Spend a little time around bass anglers, and it won’t take long to hear about the magical ‘Senko Worm‘.
Perhaps no other soft bait/worm style lure has made such an impact in the world of freshwater fishing.
In this complete guide, i’ll cover everything you need to know about Senko fishing.
It doesn’t matter if you are a beginner or a veteran angler…I promise there is something to learn about the versatile and effective Senko worm.
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What Is a Senko?
The Senko is a soft-plastic stickbait (or stick worm) sold by Yamamoto Custom Baits.
The Senko was designed by Japanese-American Gary Yamamoto in the 1990s. Originally, it was intended to be a soft jerkbait style lure, like a Zoom Fluke, but later, Yamamoto discovered it worked better with a slow and finesse sinking technique.
The Senko was first picked up by tournament bass anglers, where it gained popularity fast, and it gained a reputation for catching bass without having to impart any action to the lure.
The Senko was doing all the work catching bass, and the anglers barely had to do anything.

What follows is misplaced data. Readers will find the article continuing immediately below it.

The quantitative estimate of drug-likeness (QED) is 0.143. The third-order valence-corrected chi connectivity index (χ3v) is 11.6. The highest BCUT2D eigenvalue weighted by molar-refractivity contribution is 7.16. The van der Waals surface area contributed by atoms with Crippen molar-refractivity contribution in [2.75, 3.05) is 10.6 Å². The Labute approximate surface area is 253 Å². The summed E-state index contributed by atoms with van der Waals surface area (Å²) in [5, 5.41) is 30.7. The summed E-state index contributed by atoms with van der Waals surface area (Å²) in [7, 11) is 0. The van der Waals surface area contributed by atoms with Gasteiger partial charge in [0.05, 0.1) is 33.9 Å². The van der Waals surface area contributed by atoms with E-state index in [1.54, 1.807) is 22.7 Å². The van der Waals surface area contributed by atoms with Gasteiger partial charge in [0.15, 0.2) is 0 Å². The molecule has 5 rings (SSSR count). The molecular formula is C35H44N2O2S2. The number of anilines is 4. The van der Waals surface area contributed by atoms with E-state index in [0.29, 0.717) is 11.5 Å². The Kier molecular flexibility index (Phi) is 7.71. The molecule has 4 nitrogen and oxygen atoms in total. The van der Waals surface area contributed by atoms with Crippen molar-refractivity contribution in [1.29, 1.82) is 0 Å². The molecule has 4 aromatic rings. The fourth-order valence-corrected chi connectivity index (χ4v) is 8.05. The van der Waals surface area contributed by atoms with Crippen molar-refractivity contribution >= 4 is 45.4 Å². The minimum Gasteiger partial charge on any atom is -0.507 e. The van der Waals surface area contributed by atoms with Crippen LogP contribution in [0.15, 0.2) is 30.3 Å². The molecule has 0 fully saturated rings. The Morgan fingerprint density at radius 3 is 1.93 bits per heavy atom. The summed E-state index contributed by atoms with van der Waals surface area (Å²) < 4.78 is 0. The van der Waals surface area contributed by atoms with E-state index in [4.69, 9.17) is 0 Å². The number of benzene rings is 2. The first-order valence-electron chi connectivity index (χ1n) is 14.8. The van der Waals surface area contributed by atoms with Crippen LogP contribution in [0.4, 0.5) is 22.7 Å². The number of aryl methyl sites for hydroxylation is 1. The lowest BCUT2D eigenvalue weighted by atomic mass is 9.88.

The magic of the Senko is its natural action as it falls weightlessly. On the fall, the Senko wobbles subtly which entices bass to bite.
Even the laziest bass can’t seem to resist a Senko sinking slowly through the water.
Ever since, the Senko has been extremely popular in bass fishing tournaments and among recreational anglers.
As a result, many other fishing lure brands have created extremely similar style lures to capitalize on the success of the Yamamoto Senko.
What Can You Catch on a Senko?
The Senko was designed to catch bass, and catch bass it does! The Senko works best for largemouth, smallmouth, and spotted bass.
The Senko catches bass of all sizes. Untold amounts of double-digit bass have been caught on the Senko.
In fact, even a world record spotted bass, weighing over 10lbs, was caught on a Senko in California.
The Senko works best for bass, but other species of predatory fish have been known to hit the Senko on occasion. Pickerel, warmouth, and green sunfish will hit Senkos.
I’ve even caught black crappie, bowfin, and longnose gar on a Senko!
If it swims in freshwater…there is a good chance it will bite a senko.
What Are the Different Types of Senkos?
There are several sizes and variations of Senkos available from Yamamoto Baits. Other brands have since come out with their own versions, inspired by the original Senko.
The original Yamamoto Senko was 5 inches long, but they are also available in 3, 4, 6, and 7 inches long.
Different-sized Senkos can work better for some species than others.
For example, the standard 5-inch Senko is the all-around favorite for targeting largemouth bass and smallmouth bass.
The three-inch Senko would work particularly well to target Suwannee bass, Guadalupe bass, or even some trophy-sized warmouth and green sunfish.